Home Posts Maricopa County Requests That The Arizona Senate Keep Recount Records For The Purpose Of A Potential Lawsuit.
Maricopa County Requests That The Arizona Senate Keep Recount Records For The Purpose Of A Potential Lawsuit.
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Maricopa County Requests That The Arizona Senate Keep Recount Records For The Purpose Of A Potential Lawsuit.


PHOENIX — Maricopa County officials directed the Arizona Senate and the auditors they hired to review the county's 2020 election count to save documents for a possible lawsuit on Friday.

The county made the demand in a letter after the auditors refused to retract their claim that the county destroyed evidence by deleting an election database, which the GOP-controlled Board of Supervisors and Republican Recorder Stephen Richer, one of the top election officials, deny.

County officials previously stated that if Senate President Karen Fann and the auditors do not retract the allegation that files were deleted, they may consider filing a defamation lawsuit.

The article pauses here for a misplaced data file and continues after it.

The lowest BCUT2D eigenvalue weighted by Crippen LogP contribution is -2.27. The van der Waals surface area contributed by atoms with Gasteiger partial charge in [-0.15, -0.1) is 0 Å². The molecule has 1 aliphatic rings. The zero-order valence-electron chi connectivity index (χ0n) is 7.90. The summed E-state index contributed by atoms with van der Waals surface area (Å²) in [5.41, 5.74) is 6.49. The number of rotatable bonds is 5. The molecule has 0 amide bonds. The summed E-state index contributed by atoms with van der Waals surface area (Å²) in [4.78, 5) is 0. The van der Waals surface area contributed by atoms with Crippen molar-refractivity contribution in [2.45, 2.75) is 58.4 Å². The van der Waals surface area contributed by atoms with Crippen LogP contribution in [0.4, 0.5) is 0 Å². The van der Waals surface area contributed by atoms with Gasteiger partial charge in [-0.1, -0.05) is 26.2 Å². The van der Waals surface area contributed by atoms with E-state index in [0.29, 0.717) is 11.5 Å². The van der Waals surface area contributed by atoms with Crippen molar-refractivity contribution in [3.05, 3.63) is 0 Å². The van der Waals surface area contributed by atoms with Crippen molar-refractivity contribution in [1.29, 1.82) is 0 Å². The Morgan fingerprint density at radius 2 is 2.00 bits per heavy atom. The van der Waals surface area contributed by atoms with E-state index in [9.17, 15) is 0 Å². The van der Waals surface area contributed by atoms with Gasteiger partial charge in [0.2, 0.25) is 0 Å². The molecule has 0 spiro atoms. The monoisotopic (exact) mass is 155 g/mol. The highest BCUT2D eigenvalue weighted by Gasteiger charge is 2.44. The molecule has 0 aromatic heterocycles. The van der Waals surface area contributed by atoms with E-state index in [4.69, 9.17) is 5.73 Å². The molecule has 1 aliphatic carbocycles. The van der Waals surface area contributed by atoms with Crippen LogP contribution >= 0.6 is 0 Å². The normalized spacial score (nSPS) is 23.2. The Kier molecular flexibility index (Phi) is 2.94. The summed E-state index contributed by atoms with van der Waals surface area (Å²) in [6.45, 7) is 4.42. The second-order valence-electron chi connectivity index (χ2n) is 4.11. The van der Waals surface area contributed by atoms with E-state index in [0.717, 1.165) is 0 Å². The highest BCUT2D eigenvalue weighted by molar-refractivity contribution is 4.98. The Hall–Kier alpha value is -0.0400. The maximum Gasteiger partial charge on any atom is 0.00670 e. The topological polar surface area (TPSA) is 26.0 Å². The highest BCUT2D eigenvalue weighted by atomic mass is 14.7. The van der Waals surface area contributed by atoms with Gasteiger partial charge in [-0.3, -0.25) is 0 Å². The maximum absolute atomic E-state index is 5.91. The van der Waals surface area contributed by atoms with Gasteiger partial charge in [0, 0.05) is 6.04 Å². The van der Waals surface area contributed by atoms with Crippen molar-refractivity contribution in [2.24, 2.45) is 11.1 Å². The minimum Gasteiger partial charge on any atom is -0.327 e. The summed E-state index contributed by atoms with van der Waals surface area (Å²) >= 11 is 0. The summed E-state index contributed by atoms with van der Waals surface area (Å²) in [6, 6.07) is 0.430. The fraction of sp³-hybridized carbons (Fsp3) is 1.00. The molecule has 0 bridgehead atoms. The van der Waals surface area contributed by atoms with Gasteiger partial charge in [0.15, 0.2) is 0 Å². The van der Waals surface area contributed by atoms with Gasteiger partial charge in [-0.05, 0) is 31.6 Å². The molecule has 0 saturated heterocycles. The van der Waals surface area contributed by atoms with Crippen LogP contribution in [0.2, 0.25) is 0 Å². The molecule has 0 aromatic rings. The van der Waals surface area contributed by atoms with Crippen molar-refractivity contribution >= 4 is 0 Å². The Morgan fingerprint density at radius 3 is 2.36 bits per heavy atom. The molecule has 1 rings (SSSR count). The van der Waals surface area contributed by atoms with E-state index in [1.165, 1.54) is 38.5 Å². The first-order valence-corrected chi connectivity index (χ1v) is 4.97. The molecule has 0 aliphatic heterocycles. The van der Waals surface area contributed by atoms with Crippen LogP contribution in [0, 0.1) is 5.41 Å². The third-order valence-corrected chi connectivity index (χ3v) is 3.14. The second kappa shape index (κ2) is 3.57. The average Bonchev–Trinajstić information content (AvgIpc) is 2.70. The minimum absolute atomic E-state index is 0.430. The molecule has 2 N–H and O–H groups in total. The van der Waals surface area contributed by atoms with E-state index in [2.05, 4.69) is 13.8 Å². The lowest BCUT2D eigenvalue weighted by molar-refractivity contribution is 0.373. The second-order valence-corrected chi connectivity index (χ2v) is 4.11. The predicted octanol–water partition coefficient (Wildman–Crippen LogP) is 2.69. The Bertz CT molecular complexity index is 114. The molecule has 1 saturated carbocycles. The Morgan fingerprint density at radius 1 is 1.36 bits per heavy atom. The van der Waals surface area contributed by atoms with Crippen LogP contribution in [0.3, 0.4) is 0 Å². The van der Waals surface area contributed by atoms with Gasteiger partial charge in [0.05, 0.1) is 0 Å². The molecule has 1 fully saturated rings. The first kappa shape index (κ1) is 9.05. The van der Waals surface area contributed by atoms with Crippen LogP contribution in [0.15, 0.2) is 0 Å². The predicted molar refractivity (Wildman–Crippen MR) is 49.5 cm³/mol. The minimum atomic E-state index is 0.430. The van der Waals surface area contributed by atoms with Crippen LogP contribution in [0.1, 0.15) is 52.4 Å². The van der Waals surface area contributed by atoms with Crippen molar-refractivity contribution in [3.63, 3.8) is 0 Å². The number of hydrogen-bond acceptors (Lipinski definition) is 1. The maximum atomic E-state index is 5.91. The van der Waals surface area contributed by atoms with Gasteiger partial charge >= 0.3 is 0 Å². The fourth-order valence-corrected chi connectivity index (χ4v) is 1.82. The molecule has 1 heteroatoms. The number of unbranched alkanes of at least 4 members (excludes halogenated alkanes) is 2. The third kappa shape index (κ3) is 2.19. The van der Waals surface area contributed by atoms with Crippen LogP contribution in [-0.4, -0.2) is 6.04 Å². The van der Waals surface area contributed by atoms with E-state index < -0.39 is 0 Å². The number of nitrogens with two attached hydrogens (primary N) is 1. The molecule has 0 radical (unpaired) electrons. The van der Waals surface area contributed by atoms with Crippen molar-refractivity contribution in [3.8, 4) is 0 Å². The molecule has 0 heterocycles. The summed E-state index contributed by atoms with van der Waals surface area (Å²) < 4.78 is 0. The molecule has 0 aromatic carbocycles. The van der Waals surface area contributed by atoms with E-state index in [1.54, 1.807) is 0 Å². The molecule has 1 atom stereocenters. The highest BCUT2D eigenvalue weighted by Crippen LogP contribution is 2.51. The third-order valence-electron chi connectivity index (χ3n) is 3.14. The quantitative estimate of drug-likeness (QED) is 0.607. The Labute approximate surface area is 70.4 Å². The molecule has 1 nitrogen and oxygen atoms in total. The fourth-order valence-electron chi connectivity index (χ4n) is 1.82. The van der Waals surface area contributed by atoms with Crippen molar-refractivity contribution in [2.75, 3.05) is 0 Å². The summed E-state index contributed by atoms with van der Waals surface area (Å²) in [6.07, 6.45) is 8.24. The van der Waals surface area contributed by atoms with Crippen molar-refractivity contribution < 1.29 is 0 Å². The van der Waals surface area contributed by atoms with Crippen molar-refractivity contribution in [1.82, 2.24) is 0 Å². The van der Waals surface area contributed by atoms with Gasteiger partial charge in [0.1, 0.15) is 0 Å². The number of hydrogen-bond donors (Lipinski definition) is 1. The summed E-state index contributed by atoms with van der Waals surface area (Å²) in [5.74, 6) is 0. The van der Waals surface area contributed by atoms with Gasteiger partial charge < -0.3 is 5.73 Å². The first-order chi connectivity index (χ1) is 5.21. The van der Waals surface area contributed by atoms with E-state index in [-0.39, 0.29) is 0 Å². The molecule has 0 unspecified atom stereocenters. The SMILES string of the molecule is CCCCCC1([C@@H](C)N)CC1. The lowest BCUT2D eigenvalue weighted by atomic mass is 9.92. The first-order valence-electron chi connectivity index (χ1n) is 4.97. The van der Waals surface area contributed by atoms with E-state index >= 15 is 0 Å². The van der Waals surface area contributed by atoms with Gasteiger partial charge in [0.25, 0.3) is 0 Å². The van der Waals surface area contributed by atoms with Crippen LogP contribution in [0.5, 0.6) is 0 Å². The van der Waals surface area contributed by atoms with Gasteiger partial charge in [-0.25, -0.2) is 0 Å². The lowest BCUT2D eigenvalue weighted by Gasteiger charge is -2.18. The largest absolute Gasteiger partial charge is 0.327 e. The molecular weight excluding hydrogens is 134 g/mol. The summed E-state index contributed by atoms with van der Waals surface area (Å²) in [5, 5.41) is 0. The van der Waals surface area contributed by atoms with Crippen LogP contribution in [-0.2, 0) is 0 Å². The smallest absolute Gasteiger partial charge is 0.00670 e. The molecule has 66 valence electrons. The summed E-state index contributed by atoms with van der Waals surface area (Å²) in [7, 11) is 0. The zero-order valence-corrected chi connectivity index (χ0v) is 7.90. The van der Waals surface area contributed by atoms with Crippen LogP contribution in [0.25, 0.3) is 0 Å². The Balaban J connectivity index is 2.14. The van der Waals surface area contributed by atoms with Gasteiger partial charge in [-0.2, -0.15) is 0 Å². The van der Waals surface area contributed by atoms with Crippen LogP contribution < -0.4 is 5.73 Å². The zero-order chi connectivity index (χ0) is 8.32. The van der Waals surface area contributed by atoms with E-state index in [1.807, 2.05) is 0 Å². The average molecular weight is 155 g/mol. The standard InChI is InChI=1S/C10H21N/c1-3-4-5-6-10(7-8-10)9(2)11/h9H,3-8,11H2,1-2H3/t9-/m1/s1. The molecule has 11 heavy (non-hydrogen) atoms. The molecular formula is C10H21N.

“Because of the wrongful accusations that the County destroyed evidence, the County or its elected officers may now be subject to, or have, legal claims,” Tom Liddy, the county’s chief litigation attorney, wrote in a letter to Senate President Karen Fann, a Republican from Prescott.

Senate Republicans are overseeing an unprecedented partisan audit of the 2020 election in Maricopa County, which includes a hand recount of 2.1 million ballots and a review of voting machines and other data. Fann claimed the database was deleted, which a Twitter account linked to the audit called “spoliation of evidence.” Former President Donald Trump backed up Fann’s claim in a statement last weekend.

County officials stated on Monday that no databases or directories were deleted and provided a detailed explanation for why they believe the auditors were unable to locate them, accusing the auditors of incompetence. The next day, a data forensics consultant on the audit team stated that he was able to “recover” the files, and the audit’s Twitter account later repeated the claim that files were deleted.

The letter instructs Fann and anyone else involved in the audit to keep all audit-related records, including emails and text messages, computer files, cellphones, and other devices.

The audit will not change the outcome of the election, but Trump and many of his supporters believe it will support their baseless claim that Trump's defeat was tainted by fraud.

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